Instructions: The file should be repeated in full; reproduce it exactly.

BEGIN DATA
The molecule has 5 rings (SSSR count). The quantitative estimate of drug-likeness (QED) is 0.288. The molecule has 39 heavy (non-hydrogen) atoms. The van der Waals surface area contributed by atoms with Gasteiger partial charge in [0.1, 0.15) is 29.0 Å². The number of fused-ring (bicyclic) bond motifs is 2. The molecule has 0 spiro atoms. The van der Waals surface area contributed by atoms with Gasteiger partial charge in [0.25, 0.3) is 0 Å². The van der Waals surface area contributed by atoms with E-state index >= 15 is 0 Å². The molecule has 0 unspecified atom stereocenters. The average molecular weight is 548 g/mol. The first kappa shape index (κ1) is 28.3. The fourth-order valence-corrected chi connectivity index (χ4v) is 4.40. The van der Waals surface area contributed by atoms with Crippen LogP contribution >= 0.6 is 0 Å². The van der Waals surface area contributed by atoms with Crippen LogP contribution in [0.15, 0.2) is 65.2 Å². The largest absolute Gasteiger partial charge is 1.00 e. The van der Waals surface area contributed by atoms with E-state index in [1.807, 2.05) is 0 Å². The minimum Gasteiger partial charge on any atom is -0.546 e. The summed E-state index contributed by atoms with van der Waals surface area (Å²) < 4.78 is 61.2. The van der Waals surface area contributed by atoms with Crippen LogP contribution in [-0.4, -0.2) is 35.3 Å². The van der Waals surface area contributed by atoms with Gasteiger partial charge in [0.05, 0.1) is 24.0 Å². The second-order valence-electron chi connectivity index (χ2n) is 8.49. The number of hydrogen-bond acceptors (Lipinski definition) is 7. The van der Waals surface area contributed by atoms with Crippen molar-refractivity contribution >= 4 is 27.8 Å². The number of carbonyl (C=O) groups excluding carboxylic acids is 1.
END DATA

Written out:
The molecule has 5 rings (SSSR count). The quantitative estimate of drug-likeness (QED) is 0.288. The molecule has 39 heavy (non-hydrogen) atoms. The van der Waals surface area contributed by atoms with Gasteiger partial charge in [0.1, 0.15) is 29.0 Å². The number of fused-ring (bicyclic) bond motifs is 2. The molecule has 0 spiro atoms. The van der Waals surface area contributed by atoms with Gasteiger partial charge in [0.25, 0.3) is 0 Å². The van der Waals surface area contributed by atoms with E-state index >= 15 is 0 Å². The molecule has 0 unspecified atom stereocenters. The average molecular weight is 548 g/mol. The first kappa shape index (κ1) is 28.3. The fourth-order valence-corrected chi connectivity index (χ4v) is 4.40. The van der Waals surface area contributed by atoms with Crippen LogP contribution >= 0.6 is 0 Å². The van der Waals surface area contributed by atoms with Crippen LogP contribution in [0.15, 0.2) is 65.2 Å². The largest absolute Gasteiger partial charge is 1.00 e. The van der Waals surface area contributed by atoms with E-state index in [1.807, 2.05) is 0 Å². The minimum Gasteiger partial charge on any atom is -0.546 e. The summed E-state index contributed by atoms with van der Waals surface area (Å²) < 4.78 is 61.2. The van der Waals surface area contributed by atoms with Crippen LogP contribution in [-0.4, -0.2) is 35.3 Å². The van der Waals surface area contributed by atoms with Gasteiger partial charge in [0.05, 0.1) is 24.0 Å². The second-order valence-electron chi connectivity index (χ2n) is 8.49. The number of hydrogen-bond acceptors (Lipinski definition) is 7. The van der Waals surface area contributed by atoms with Crippen molar-refractivity contribution >= 4 is 27.8 Å². The number of carbonyl (C=O) groups excluding carboxylic acids is 1.